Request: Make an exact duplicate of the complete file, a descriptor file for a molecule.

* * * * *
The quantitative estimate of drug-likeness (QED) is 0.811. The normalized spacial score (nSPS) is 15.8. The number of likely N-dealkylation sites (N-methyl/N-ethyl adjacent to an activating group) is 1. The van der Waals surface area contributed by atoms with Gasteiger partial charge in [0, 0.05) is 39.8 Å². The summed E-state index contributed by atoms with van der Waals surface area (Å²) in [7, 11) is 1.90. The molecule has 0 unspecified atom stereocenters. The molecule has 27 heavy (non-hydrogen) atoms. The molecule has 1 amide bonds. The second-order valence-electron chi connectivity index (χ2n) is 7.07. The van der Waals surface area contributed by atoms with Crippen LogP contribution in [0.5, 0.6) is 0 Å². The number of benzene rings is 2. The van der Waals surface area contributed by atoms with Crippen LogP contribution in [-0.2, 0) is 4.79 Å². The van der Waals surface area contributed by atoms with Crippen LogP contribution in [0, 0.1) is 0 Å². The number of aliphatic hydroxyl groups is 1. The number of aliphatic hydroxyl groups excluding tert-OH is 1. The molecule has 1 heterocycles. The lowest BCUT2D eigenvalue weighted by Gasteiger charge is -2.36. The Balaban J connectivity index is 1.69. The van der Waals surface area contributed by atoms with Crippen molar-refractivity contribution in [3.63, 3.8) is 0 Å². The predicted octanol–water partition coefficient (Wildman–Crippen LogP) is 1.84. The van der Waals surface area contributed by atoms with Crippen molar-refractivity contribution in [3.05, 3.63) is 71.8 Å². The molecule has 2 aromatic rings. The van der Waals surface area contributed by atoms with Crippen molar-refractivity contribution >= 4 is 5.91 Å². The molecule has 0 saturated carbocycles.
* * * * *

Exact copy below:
The quantitative estimate of drug-likeness (QED) is 0.811. The normalized spacial score (nSPS) is 15.8. The number of likely N-dealkylation sites (N-methyl/N-ethyl adjacent to an activating group) is 1. The van der Waals surface area contributed by atoms with Gasteiger partial charge in [0, 0.05) is 39.8 Å². The summed E-state index contributed by atoms with van der Waals surface area (Å²) in [7, 11) is 1.90. The molecule has 0 unspecified atom stereocenters. The molecule has 27 heavy (non-hydrogen) atoms. The molecule has 1 amide bonds. The second-order valence-electron chi connectivity index (χ2n) is 7.07. The van der Waals surface area contributed by atoms with Crippen LogP contribution in [0.5, 0.6) is 0 Å². The number of benzene rings is 2. The van der Waals surface area contributed by atoms with Crippen LogP contribution in [-0.2, 0) is 4.79 Å². The van der Waals surface area contributed by atoms with Crippen LogP contribution in [0, 0.1) is 0 Å². The number of aliphatic hydroxyl groups is 1. The number of aliphatic hydroxyl groups excluding tert-OH is 1. The molecule has 1 heterocycles. The lowest BCUT2D eigenvalue weighted by Gasteiger charge is -2.36. The Balaban J connectivity index is 1.69. The van der Waals surface area contributed by atoms with Crippen molar-refractivity contribution in [3.63, 3.8) is 0 Å². The predicted octanol–water partition coefficient (Wildman–Crippen LogP) is 1.84. The van der Waals surface area contributed by atoms with Crippen molar-refractivity contribution in [3.05, 3.63) is 71.8 Å². The molecule has 2 aromatic rings. The van der Waals surface area contributed by atoms with Crippen molar-refractivity contribution >= 4 is 5.91 Å². The molecule has 0 saturated carbocycles.